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Every year, when thousands of warkaris enter the city during the palkhi procession, the city gears up to serve the warkaris in more ways than one. From offering free food, water and tea to the warkaris to sensitising them about various issues to capturing the wari tradition through different art forms, Puneites play the perfect host to warkaris during their annual pilgrimage.
Mobile post office : A mobile post office van by the Pune Postal Department will be travelling with the warkaris throughout the journey till Pandharpur. Ganesh Sawaleshwarkar, the Postmaster General of Pune Region, said, “This is the second year of this van, which aims to keep the warkaris connected with their families.
As compared to phone calls, postal correspondence through instruments like postcards have physical memory for people.” Busy writing a postcard, Vishwanath Kamble, of Deglur village, shares that, “I am not able to contact my son as I have misplaced his number. For some reason, he too hasn’t contacted me. Thus, I am writing a postcard to him because I need to know if everything is fine at home or not, has he sown the seeds, if the motor is working properly or not.” Cleanliness drives Every year, volunteers gather in different parts of the city to carry out cleanliness drives during the palkhi. Pankaj Sharma of Udaan Trust, an NGO working for homosexuals, informed that from this year, under the project ‘Sahi Disha’, members of the organisation are carrying out cleanliness drives in the Nana Peth area.
Last year, when volunteers associated with three groups — Swachh Pune Swachh Bharat, Let’s Rise and PTC — carried out a cleanliness drive on a stretch during the palkhi procession, they ended up collecting six sacks full of paper plates, plastic bottles and plastic cups. “If the waste on just one stretch amounted to so much, one can imagine the waste in the entire city during the procession. We also sensitise the warkaris on cleanliness,” says a member of Swachh Pune Swachh Bharat. This year, around 15 volunteers will join the cause, cleaning the stretch from Magarpatta to Phursungi. Rangoli art Akhil Mandai Mandal and Shiv Shambho Pratishthan have organised rangoli exhibition to celebrate the arrival of palkhi in the city.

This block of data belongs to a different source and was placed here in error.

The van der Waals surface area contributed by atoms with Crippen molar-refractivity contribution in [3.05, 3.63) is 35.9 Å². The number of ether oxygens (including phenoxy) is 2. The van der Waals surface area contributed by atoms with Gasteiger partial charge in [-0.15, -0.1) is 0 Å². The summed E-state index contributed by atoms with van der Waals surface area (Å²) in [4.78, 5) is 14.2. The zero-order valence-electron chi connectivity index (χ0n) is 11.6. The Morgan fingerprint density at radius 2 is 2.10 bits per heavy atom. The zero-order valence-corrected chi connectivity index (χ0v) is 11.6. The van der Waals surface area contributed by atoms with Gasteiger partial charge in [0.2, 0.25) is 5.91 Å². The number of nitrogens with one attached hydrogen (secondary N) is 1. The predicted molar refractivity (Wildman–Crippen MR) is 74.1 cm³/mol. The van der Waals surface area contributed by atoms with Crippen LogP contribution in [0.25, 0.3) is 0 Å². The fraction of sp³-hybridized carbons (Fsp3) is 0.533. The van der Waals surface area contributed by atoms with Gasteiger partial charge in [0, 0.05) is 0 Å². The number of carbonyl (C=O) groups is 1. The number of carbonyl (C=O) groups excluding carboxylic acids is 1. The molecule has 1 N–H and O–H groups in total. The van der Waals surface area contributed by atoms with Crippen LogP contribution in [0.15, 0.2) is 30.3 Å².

The umpteen facets of the annual pilgrimage undertaken by lakhs of devotees from rural Maharashtra — from women carrying holy basil tree on their heads and devotees dancing and singing bhajans to horses and devotees dancing together — have been captured in breathtaking rangolis. The breathtaking view of lakhs of devotees passing through the serpentine Dive Ghat, which has almost become a part of the palkhi tradition, has also been brought alive through rangoli art. Lord Pandurang and Vitthal and his association with the devotees too is depicted in the fine rangoli art drawn by rangoli artist Jagdish Chavan and his students. The exhibition is on display till June 22. Serving food For the past 40 years, Subhash Gawade has been offering food to the warkaris free of cost.
During their stay in the city, Gawade provides tea and snacks to the warkaris, while shelter is provided by Peshwa Ganesh Mandir Trust. When the warkaris leave the city, Gawade joins them till Pandharpur. Likewise, Mona Kirad, a native of Amravati, has been providing the warkaris food, clothes and blankets for the last five years. “I get immense happiness serving them,” she says. Shiv Shakti Tarun Mandal starts working for the warkaris from 4 am, serving them pohe and tea. Nearly 500 warkaris are served during the palkhi. The Mandal also plays Marathi films for the warkaris at 9 pm. Vijaya Tarun Mandal, established 61 years ago, provides food to the warkaris twice a day. The members travel with the warkaris and serve them till the end of the yatra.
Similarly, Nana Peth Tarun Mandal has been offering food and snacks to the devotees twice a day for the last 30 years. Medical facilities Among many groups and organisations that have been providing free medical facilities to the warkaris include Shaheen Friend, Circle Universal Hospital, Sancheti Hospital, Maharashtra Nabhik Mahamandal (MNM) and Dnyaneshwari Poly-Clinic and Foundation. Shaheen Friend Circle, founded by Hijabhai Nadaf, includes girls from Symbiosis College as volunteers, who move along with the warkaris and reach out to people in need of treatment.
Dr Sayali Kulkarni, also a social worker, has been reaching out to warkaris with the support of a few colleagues for the last 10 years. “We also set up medical camps in hilly areas on way to Pandharpur,” she says. Chandrashekhar Jagtap of MNM has been arranging free medical check-ups, medicines and raincoats for the warkaris for the last 15 years.
(Inputs by Shweta Sandilya, Shipra Arya & Gayathri Nandakumar)